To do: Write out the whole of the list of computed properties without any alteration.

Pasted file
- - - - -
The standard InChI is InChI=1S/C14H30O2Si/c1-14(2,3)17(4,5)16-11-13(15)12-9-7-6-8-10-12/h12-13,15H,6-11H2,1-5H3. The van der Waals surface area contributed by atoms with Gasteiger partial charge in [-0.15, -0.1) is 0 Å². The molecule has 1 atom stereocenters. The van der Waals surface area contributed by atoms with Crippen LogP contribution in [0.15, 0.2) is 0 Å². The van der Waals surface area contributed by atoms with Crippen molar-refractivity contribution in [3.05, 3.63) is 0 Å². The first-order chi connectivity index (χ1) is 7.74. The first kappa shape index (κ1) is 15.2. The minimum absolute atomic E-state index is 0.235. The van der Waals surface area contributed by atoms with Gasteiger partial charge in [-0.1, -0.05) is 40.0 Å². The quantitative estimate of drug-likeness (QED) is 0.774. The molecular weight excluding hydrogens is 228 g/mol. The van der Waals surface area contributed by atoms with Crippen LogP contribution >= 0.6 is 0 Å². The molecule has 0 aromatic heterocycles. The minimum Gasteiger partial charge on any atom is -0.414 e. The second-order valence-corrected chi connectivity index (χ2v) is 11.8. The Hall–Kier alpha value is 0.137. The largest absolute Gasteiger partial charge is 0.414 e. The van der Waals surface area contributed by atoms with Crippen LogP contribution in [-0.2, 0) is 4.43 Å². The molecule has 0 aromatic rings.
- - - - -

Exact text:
The standard InChI is InChI=1S/C14H30O2Si/c1-14(2,3)17(4,5)16-11-13(15)12-9-7-6-8-10-12/h12-13,15H,6-11H2,1-5H3. The van der Waals surface area contributed by atoms with Gasteiger partial charge in [-0.15, -0.1) is 0 Å². The molecule has 1 atom stereocenters. The van der Waals surface area contributed by atoms with Crippen LogP contribution in [0.15, 0.2) is 0 Å². The van der Waals surface area contributed by atoms with Crippen molar-refractivity contribution in [3.05, 3.63) is 0 Å². The first-order chi connectivity index (χ1) is 7.74. The first kappa shape index (κ1) is 15.2. The minimum absolute atomic E-state index is 0.235. The van der Waals surface area contributed by atoms with Gasteiger partial charge in [-0.1, -0.05) is 40.0 Å². The quantitative estimate of drug-likeness (QED) is 0.774. The molecular weight excluding hydrogens is 228 g/mol. The van der Waals surface area contributed by atoms with Crippen LogP contribution >= 0.6 is 0 Å². The molecule has 0 aromatic heterocycles. The minimum Gasteiger partial charge on any atom is -0.414 e. The second-order valence-corrected chi connectivity index (χ2v) is 11.8. The Hall–Kier alpha value is 0.137. The largest absolute Gasteiger partial charge is 0.414 e. The van der Waals surface area contributed by atoms with Crippen LogP contribution in [-0.2, 0) is 4.43 Å². The molecule has 0 aromatic rings.